Search for dark matter finds excess positrons

dark matter large Search for dark matter finds excess positrons

An international team running the Alpha Magnetic Spectrometer (AMS) has announced the results of its search for dark matter during a CERN seminar. The team has discovered an excess of positrons in the flow of cosmic rays.

The Alpha Magnetic Spectrometer (AMS) is been floating around 400km above earth, where over the past year and a half, it has recorded some 25 billion detections of cosmic rays, including 400,000 positrons with energies between 0.5 and 350 GeV. The positron is the antiparticle to the electron and the AMS has thus completed the largest ever recording of antiparticles in space. The concentration of positrons increases in the 10-250 GeV range, and leveling out in the 20-250 GeV region.

This excess in positrons are consistent with the theory that positrons originate from the annihilation of dark matter in space, but the research is not yet conclusive enough to determine this as being the absolute origin of antiparticles. "Over the coming months, AMS will be able to tell us conclusively whether these positrons are a signal for dark matter, or whether they have some other origin." Says Samuel Ting, spokesperson for the AMS

 

 Search for dark matter finds excess positrons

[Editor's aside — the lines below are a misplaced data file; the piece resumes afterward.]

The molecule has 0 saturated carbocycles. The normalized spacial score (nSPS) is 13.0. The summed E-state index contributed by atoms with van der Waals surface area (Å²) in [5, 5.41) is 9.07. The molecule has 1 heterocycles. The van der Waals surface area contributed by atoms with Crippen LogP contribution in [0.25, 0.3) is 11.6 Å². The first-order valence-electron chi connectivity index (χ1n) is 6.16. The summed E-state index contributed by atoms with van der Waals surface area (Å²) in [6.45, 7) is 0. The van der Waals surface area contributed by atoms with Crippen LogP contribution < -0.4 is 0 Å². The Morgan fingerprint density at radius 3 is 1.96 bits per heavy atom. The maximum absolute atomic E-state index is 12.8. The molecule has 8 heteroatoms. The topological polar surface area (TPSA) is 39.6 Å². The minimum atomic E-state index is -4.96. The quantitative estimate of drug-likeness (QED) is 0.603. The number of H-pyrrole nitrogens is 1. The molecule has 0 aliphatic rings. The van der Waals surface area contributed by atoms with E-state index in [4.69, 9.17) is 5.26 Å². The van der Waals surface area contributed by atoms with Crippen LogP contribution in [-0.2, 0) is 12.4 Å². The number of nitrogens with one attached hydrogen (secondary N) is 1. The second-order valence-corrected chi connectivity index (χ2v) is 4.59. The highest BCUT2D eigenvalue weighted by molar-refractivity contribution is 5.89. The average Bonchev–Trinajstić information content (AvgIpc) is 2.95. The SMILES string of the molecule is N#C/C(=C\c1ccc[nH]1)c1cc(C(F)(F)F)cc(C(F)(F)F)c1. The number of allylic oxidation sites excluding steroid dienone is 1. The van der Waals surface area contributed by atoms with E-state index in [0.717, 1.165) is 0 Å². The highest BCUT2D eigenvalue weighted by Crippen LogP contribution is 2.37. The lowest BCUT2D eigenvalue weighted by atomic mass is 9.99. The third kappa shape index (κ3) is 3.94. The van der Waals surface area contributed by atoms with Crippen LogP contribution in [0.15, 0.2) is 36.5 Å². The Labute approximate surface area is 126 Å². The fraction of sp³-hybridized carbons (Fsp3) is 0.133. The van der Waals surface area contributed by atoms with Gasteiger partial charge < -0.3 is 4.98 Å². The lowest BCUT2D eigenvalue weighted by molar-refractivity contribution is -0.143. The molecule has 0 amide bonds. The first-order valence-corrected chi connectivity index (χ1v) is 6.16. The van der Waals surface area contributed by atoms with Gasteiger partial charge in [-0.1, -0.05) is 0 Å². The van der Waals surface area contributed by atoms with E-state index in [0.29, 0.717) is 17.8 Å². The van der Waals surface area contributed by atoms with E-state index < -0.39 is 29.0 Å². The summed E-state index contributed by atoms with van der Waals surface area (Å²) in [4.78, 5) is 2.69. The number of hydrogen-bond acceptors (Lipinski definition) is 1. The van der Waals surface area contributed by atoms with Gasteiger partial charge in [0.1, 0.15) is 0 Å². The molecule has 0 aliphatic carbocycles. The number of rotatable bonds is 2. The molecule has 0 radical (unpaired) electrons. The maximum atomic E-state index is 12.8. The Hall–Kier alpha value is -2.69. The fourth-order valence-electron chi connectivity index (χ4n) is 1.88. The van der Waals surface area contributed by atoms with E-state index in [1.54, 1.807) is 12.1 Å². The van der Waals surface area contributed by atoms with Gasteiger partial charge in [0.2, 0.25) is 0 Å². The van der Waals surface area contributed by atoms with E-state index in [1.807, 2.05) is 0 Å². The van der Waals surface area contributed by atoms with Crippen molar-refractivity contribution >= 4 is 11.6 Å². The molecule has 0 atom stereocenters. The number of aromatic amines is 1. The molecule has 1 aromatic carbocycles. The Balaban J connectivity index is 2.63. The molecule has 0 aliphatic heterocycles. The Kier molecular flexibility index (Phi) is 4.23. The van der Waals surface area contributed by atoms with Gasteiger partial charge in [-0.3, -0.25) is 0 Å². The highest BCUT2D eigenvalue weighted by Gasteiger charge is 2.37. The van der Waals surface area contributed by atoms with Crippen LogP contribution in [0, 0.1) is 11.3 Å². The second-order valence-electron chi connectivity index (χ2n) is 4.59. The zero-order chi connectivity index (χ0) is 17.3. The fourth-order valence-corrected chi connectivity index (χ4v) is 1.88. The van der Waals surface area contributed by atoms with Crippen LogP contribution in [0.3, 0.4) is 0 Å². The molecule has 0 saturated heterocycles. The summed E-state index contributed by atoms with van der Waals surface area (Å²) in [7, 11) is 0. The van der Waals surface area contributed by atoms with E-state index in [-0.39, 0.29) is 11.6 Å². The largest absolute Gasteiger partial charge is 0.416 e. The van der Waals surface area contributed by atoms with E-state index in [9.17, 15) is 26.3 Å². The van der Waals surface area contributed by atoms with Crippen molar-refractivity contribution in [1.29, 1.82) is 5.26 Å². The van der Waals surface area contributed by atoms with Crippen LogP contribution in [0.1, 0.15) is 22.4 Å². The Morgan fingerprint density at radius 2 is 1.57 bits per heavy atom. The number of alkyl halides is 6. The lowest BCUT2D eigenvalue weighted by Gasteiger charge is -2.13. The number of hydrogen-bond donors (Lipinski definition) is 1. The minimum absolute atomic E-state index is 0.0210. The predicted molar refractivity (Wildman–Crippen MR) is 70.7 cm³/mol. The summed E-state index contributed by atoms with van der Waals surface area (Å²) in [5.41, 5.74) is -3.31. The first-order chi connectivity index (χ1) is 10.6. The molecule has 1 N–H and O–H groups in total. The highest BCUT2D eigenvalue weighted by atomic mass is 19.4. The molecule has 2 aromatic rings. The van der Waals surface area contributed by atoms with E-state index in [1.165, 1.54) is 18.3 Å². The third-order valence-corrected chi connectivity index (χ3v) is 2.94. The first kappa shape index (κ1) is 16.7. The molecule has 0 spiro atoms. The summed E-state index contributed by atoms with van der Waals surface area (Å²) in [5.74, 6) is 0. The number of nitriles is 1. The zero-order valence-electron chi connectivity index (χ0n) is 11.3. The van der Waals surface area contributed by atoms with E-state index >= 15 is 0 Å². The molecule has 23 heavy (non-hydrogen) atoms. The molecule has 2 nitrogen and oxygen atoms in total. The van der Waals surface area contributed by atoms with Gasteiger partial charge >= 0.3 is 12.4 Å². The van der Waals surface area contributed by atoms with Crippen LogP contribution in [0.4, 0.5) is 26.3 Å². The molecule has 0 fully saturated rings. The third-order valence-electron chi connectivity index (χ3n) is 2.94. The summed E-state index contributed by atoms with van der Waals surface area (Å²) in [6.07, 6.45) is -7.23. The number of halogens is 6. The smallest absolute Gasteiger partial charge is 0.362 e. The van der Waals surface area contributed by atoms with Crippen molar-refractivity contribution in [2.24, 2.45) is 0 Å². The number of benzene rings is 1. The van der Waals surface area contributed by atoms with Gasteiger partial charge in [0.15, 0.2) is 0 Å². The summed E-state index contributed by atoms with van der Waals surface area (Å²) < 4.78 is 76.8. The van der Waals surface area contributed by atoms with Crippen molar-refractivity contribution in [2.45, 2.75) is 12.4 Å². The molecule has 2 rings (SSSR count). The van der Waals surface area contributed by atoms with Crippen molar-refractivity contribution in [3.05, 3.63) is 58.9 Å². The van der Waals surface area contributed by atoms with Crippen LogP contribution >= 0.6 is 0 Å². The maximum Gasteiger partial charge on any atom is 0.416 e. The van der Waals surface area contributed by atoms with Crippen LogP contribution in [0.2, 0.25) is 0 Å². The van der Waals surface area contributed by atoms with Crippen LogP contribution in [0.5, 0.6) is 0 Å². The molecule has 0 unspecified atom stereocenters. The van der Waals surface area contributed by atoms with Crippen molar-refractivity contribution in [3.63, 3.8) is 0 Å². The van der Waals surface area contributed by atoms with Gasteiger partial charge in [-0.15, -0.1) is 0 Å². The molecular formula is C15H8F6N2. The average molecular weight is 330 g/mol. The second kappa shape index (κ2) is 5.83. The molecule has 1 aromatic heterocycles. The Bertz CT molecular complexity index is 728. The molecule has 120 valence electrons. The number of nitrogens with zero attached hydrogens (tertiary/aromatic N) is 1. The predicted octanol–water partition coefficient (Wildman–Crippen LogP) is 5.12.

Possible distribution of matter and energy in the universe

 

The theory linking positrons to dark matter is known as Supersymmetry. It states that when two dark matter particles collide, they destroy each other, but may produce a positron as a byproduct. The theory is consistent with the observed positron distribution detected by AMS, which was uniform. Unfortunately, at this time, the observations have not been able to rule out the opposing theory that positrons originate from pulsars on the galactic plane.

 

"When you take a new precision instrument into a new regime, you tend to see many new results, and we hope this will be the first of many," added Ting during the CERN seminar, "AMS is the first experiment to measure to 1% accuracy in space. It is this level of precision that will allow us to tell whether our current positron observation has a Dark Matter or pulsar origin."

 

The same theory also suggests a hitherto unproven cut-off exists for energies above the mass range of dark matter particles, but the AMS has as of yet not been able to prove this.

A grad student in experimental physics, David is fascinated by science, space and technology. When not buried in his lecture books, he's a big-time gamer, aspiring comic artist and always finds time for mountain biking and his airsoft team.